As a person who annually sets a long list of New Year resolutions, it only means that come December, I analyse how many of them I managed to achieve during the year. During that process, I tend to focus on all of the negative details: the resolutions I have not achieved and the expectations I failed to meet. How has another year passed without me getting anywhere, I wonder? I end up forgetting about all my achievements, big and small.
And so, every December, I find myself dreading the days leading to the 1st of January yet wishing for it to arrive faster in order to forget everything that had happened and start afresh. This habit of annually reflecting on my progress often leads to the same question that continues to puzzle me year after year: how did I become the person I am today?
For the past two years, I have taken up journaling as a hobby. I have documented my daily life thoroughly, including the mundane day-to-day details, important milestones, my complex train of thoughts, and my feelings. While writing my daily entries, I could not appreciate their importance. However, I soon found myself using those entries as a way of understanding myself better and determining how I got where I am today.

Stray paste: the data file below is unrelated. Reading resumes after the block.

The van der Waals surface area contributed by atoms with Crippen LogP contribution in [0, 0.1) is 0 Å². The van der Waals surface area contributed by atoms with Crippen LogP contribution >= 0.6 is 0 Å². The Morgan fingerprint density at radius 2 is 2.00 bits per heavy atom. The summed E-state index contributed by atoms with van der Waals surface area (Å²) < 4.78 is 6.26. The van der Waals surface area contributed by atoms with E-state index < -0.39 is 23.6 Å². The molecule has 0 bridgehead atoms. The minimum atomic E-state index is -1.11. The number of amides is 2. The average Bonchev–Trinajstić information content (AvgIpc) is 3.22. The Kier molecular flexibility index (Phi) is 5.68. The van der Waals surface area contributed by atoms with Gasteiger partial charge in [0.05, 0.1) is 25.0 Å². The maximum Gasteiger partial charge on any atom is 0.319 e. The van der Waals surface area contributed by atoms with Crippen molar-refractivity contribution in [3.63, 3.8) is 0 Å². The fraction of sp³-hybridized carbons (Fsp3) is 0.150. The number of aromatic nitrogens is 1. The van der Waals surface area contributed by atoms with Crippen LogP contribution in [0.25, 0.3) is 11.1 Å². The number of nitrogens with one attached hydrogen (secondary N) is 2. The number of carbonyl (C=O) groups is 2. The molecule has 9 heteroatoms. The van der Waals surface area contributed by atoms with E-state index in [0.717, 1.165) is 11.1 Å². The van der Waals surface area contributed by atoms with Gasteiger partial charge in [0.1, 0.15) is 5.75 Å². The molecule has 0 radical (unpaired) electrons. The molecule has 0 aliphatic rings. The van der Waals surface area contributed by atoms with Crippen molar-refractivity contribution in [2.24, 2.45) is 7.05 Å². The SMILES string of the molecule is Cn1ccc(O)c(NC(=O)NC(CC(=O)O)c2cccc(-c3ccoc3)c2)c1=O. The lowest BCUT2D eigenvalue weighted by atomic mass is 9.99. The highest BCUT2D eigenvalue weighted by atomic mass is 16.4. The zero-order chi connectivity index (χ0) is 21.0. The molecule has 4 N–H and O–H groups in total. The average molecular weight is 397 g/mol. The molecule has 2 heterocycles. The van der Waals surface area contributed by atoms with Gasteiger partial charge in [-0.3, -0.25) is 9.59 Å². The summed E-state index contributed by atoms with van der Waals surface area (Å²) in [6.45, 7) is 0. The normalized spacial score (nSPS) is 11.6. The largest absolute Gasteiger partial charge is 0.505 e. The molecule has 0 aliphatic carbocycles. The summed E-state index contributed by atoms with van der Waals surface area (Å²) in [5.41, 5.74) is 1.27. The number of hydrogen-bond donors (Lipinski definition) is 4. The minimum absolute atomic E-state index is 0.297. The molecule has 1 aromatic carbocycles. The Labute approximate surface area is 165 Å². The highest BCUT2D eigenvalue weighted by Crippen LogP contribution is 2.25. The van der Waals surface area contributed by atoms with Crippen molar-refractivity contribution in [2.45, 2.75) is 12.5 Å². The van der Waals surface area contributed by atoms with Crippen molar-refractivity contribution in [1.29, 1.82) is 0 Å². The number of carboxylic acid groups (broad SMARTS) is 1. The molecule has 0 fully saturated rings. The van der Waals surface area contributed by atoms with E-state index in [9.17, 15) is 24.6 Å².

Steve Jobs once said that ‘you can’t connect the dots looking forward; you can only connect them looking backwards’, and so this December, I got a chance to go back and connect the dots while rereading my journal entries. I was able to realise, for example, that I am self-driven to the extremes of success and failure. One year during my undergraduate degree studies in genetics, I was able to convince myself that I would never succeed in labs, and so I stayed away from them whenever I could for fear of failure. A year later, during my master’s degree studies, I made it a goal to prove to myself that I could both handle lab research and succeed in it. Journaling not only reminded me of certain events and achievements but allowed me to appreciate the journey that got me there as well.
Have you ever sat with yourself or others, wondering how you landed your too-good-to-be-true job or achieved a certain goal? This habit of trying to wipe out the negative memories of a year often leads to the blurring of more important details when trying to figure out how you reached a certain point.
If you are like me and tend to focus on the downsides of each year, I highly recommend journaling. Each journal entry will be a dot, and to continue on Steve Jobs’ quote; ‘you have to trust that the dots will somehow connect in the future’. It will be a way of reminding yourself of all your small achievements and through them understanding the tipping points to your more significant ones.
Maria Al Hinai is a storyteller from Oman.